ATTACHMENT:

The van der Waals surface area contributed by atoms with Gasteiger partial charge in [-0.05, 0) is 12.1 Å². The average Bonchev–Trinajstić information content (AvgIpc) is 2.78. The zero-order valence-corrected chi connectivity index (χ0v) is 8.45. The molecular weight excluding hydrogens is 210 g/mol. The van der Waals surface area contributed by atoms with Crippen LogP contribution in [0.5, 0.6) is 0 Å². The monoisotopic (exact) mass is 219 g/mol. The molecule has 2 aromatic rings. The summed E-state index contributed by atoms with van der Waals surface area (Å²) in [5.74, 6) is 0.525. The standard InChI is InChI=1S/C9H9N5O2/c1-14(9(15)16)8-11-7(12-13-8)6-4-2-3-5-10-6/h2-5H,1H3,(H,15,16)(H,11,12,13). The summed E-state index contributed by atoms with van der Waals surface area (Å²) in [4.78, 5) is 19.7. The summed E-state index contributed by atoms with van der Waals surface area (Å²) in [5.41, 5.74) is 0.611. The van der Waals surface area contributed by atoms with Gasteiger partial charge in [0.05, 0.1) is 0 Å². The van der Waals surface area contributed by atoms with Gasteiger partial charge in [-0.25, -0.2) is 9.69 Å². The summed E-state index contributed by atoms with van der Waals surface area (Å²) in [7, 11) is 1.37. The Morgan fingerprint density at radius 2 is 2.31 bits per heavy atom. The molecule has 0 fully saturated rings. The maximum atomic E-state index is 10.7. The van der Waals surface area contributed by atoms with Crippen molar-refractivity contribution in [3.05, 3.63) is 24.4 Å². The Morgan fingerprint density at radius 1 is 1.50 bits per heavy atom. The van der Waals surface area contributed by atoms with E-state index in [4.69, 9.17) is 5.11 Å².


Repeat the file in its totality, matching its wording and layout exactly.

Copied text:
The van der Waals surface area contributed by atoms with Gasteiger partial charge in [-0.05, 0) is 12.1 Å². The average Bonchev–Trinajstić information content (AvgIpc) is 2.78. The zero-order valence-corrected chi connectivity index (χ0v) is 8.45. The molecular weight excluding hydrogens is 210 g/mol. The van der Waals surface area contributed by atoms with Crippen LogP contribution in [0.5, 0.6) is 0 Å². The monoisotopic (exact) mass is 219 g/mol. The molecule has 2 aromatic rings. The summed E-state index contributed by atoms with van der Waals surface area (Å²) in [5.74, 6) is 0.525. The standard InChI is InChI=1S/C9H9N5O2/c1-14(9(15)16)8-11-7(12-13-8)6-4-2-3-5-10-6/h2-5H,1H3,(H,15,16)(H,11,12,13). The summed E-state index contributed by atoms with van der Waals surface area (Å²) in [4.78, 5) is 19.7. The summed E-state index contributed by atoms with van der Waals surface area (Å²) in [5.41, 5.74) is 0.611. The van der Waals surface area contributed by atoms with Gasteiger partial charge in [0.05, 0.1) is 0 Å². The van der Waals surface area contributed by atoms with Gasteiger partial charge in [-0.25, -0.2) is 9.69 Å². The summed E-state index contributed by atoms with van der Waals surface area (Å²) in [7, 11) is 1.37. The Morgan fingerprint density at radius 2 is 2.31 bits per heavy atom. The molecule has 0 fully saturated rings. The maximum atomic E-state index is 10.7. The van der Waals surface area contributed by atoms with Crippen molar-refractivity contribution in [3.05, 3.63) is 24.4 Å². The Morgan fingerprint density at radius 1 is 1.50 bits per heavy atom. The van der Waals surface area contributed by atoms with E-state index in [4.69, 9.17) is 5.11 Å².